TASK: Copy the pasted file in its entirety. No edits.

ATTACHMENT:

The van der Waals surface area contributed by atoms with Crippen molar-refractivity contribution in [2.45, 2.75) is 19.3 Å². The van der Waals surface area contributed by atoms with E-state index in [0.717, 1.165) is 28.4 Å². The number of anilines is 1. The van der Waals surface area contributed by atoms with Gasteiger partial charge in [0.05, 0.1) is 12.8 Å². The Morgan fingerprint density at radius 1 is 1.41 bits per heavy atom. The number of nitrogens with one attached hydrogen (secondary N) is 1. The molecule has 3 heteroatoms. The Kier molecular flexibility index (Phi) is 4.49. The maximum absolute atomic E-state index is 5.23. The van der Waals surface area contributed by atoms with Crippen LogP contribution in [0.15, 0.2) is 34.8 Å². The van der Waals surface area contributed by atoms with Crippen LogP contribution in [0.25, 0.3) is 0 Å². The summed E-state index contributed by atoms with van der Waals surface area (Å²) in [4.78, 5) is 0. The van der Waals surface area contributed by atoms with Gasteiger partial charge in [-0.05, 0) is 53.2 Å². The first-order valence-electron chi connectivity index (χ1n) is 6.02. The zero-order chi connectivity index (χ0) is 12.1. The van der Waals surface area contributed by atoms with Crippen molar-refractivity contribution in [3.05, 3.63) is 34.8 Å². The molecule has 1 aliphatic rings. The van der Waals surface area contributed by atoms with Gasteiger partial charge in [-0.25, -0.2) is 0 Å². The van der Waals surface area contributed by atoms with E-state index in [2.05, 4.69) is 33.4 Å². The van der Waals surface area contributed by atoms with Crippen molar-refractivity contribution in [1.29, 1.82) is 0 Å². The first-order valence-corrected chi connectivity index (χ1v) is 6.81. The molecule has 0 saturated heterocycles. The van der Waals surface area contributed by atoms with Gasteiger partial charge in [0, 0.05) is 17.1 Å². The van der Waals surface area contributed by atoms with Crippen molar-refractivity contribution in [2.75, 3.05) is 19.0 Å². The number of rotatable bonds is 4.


The van der Waals surface area contributed by atoms with Crippen molar-refractivity contribution in [2.45, 2.75) is 19.3 Å². The van der Waals surface area contributed by atoms with E-state index in [0.717, 1.165) is 28.4 Å². The number of anilines is 1. The van der Waals surface area contributed by atoms with Gasteiger partial charge in [0.05, 0.1) is 12.8 Å². The Morgan fingerprint density at radius 1 is 1.41 bits per heavy atom. The number of nitrogens with one attached hydrogen (secondary N) is 1. The molecule has 3 heteroatoms. The Kier molecular flexibility index (Phi) is 4.49. The maximum absolute atomic E-state index is 5.23. The van der Waals surface area contributed by atoms with Crippen LogP contribution in [0.15, 0.2) is 34.8 Å². The van der Waals surface area contributed by atoms with Crippen LogP contribution in [0.25, 0.3) is 0 Å². The summed E-state index contributed by atoms with van der Waals surface area (Å²) in [4.78, 5) is 0. The van der Waals surface area contributed by atoms with Gasteiger partial charge in [-0.05, 0) is 53.2 Å². The first-order valence-electron chi connectivity index (χ1n) is 6.02. The zero-order chi connectivity index (χ0) is 12.1. The van der Waals surface area contributed by atoms with Crippen molar-refractivity contribution in [3.05, 3.63) is 34.8 Å². The molecule has 1 aliphatic rings. The van der Waals surface area contributed by atoms with Gasteiger partial charge in [-0.25, -0.2) is 0 Å². The van der Waals surface area contributed by atoms with E-state index in [2.05, 4.69) is 33.4 Å². The van der Waals surface area contributed by atoms with Crippen molar-refractivity contribution in [1.29, 1.82) is 0 Å². The first-order valence-corrected chi connectivity index (χ1v) is 6.81. The molecule has 0 saturated heterocycles. The van der Waals surface area contributed by atoms with Gasteiger partial charge in [0, 0.05) is 17.1 Å². The van der Waals surface area contributed by atoms with Crippen molar-refractivity contribution in [2.75, 3.05) is 19.0 Å². The number of rotatable bonds is 4.